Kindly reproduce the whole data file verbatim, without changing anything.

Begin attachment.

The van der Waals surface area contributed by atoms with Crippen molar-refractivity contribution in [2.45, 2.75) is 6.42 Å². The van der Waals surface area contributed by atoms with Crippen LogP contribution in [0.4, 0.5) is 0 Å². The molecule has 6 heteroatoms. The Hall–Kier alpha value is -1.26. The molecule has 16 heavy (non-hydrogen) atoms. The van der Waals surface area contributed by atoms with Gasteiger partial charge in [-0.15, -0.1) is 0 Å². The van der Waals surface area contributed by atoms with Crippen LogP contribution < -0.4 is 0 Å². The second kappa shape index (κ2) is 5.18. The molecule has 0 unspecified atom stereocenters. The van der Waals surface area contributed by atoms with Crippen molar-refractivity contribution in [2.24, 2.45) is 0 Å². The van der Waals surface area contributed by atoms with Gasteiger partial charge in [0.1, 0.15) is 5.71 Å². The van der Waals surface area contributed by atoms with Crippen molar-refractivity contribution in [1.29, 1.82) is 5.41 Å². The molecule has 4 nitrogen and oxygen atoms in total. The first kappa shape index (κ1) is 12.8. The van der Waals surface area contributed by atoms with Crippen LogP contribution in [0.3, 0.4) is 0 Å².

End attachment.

The van der Waals surface area contributed by atoms with Crippen molar-refractivity contribution in [2.45, 2.75) is 6.42 Å². The van der Waals surface area contributed by atoms with Crippen LogP contribution in [0.4, 0.5) is 0 Å². The molecule has 6 heteroatoms. The Hall–Kier alpha value is -1.26. The molecule has 16 heavy (non-hydrogen) atoms. The van der Waals surface area contributed by atoms with Gasteiger partial charge in [-0.15, -0.1) is 0 Å². The van der Waals surface area contributed by atoms with Crippen LogP contribution < -0.4 is 0 Å². The second kappa shape index (κ2) is 5.18. The molecule has 0 unspecified atom stereocenters. The van der Waals surface area contributed by atoms with Crippen molar-refractivity contribution in [2.24, 2.45) is 0 Å². The van der Waals surface area contributed by atoms with Gasteiger partial charge in [0.1, 0.15) is 5.71 Å². The van der Waals surface area contributed by atoms with Crippen molar-refractivity contribution in [1.29, 1.82) is 5.41 Å². The molecule has 4 nitrogen and oxygen atoms in total. The first kappa shape index (κ1) is 12.8. The van der Waals surface area contributed by atoms with Crippen LogP contribution in [0.3, 0.4) is 0 Å².